Package Deal

The cross-border refinancing of packaging maker Chesapeake may be the first of a series of deals on this scale.

The cross-border refinancing of packaging maker Chesapeake may be the first of a series of deals on this scale.

The cross-border refinancing of packaging maker Chesapeake may be the first of a series of deals on this scale.

Asset-based lending is widespread and long established, according to Christopher Hart, director of international sales at ABL provider Lloyds TSB Corporate Finance (LTSBCF).

You can even find references to it in The Count of Monte Cristoby Alexandre Dumas, which is set in the early 19th century, he adds. The trouble is that no two countries do it in quite the same way. ‘Each country has its own peculiarities,’ says Hart. ‘In the UK, it’s confidential invoice discounting. In France, it’s discounting bills of exchange. In Germany, it’s factoring. In Spain, it’s promissory notes.’

Clearing the hurdles

Differences such as these, along with a whole host of legal and cultural complexities, create plenty of challenges for the cross-border dealmaker, he adds. ‘We use whatever structure is appropriate for the country, because you must be confident that your documentation will meet the court test in each jurisdiction.’

One deal that used this cross-border capability to the full was the refinancing of packaging manufacturer Chesapeake, which LTSBCF completed last month, providing the full £75 million required. Chesapeake had a long history of paper manufacturing in the US but changed focus in the 1990s to the higher-margin business of packaging. With 35 manufacturing sites in Europe, the business ran into financing troubles in 2008, and was rescued from insolvency the following March by two private equity houses, Irving Place Capital and Oaktree Capital Management.

‘The private equity houses saw the opportunity and acquired some of Chesapeake’s bonds, which got them a seat
at the table,’ says Piers Harmer, business development director at LTSBCF, responsible for the firm’s private equity activities. The acquisition was completed in May 2009, using no debt. ‘It was not a deal you could finance at that time,’ recalls Harmer. The leveraged markets were closed and the business had just entered Chapter 11.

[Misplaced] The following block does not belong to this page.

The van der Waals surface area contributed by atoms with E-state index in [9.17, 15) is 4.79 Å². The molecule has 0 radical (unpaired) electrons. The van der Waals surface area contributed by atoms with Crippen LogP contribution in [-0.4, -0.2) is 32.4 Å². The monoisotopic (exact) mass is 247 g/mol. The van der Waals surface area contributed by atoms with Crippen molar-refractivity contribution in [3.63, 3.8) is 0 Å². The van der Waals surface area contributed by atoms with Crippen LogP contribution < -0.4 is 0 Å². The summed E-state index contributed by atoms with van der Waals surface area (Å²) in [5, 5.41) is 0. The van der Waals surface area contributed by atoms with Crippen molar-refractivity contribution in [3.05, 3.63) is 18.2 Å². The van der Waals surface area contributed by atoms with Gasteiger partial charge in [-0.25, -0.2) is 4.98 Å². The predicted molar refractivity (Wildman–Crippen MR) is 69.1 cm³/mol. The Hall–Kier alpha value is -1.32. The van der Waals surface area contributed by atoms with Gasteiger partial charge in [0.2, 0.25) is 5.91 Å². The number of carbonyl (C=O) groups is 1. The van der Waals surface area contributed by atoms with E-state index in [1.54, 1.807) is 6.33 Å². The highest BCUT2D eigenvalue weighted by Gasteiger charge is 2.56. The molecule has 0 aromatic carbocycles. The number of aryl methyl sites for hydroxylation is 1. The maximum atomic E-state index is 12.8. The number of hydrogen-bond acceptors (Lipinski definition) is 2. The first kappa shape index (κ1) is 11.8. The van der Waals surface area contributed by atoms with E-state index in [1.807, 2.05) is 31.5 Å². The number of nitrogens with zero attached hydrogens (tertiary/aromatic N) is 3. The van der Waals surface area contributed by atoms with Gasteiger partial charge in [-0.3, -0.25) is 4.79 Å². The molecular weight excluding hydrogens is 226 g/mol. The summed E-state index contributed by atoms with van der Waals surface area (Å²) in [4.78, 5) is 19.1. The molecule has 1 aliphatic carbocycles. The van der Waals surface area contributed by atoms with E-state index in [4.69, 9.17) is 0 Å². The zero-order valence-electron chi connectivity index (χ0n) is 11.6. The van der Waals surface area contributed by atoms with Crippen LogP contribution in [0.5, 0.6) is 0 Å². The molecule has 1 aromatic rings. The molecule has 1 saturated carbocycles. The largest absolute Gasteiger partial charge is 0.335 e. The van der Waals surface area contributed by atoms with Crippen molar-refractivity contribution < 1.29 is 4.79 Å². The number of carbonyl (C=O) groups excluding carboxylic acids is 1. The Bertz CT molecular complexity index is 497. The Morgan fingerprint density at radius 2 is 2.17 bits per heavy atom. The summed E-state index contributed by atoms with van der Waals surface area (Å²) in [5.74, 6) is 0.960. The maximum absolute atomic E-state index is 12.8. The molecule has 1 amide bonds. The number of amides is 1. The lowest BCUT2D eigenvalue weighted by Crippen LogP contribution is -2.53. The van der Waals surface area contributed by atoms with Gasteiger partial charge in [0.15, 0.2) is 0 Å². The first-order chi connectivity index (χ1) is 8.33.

Suitable solution

The deal left the buy-out houses with a business that was profitable but with a financing model unlikely to generate appealing returns. ‘For a business of this size, with a very large balance sheet, it doesn’t make sense to finance it all on equity, which is very costly,’ says Harmer.

That was where LTSBCF came in. ‘We had a pan-European offering,’ says Hart, who speaks French and German in addition to his native English. ‘And we said right upfront that we would do the whole £75 million. At that time there were very few players even in ABL that would hold more than about £25 million.’

The deal has given Chesapeake security of funding for a number of years, freeing it up to make acquisitions and invest in equipment. ‘It removes the last of the uncertainty around the difficult times they’ve had,’ says Hart.

Chesapeake’s refinancing is unusual for its size and complexity, but it is not the first of its kind. Last year, LTSBCF funded the private equity buy-out of household goods company CeDo for £52 million, which was recognised as Buy-Out of the Year at the M&A Awards. LTSBCF is working on ‘a couple more’ deals on this scale.

On the private equity side, Harmer says that refinancings of stable or thriving businesses and new acquisitions by buy-out houses will be the main sources of activity for LTSBCF, rather than distressed deals. ‘There was talk of a wall of refinancings that had got to take place, but it’s not going to happen,’ he predicts. ‘There are assets that are underperforming, but banks have been happy to reset covenants and amortisation periods.’

Instead of stepping in to rescue toppling debt structures, Harmer believes ABL will prove to be ‘a very useful tool for private equity to grow businesses that have come through the recession leaner and fitter than they went in’.


Christopher Hart: Tel +44 7525 240 139

Piers Harmer: Tel +44 7971 408 513

Nick Britton

Nick Britton

Nick was the Managing Editor for when it was owned by Vitesse Media, before moving on to become Head of Investment Group and Editor at What Investment and thence to Head of Intermediary...

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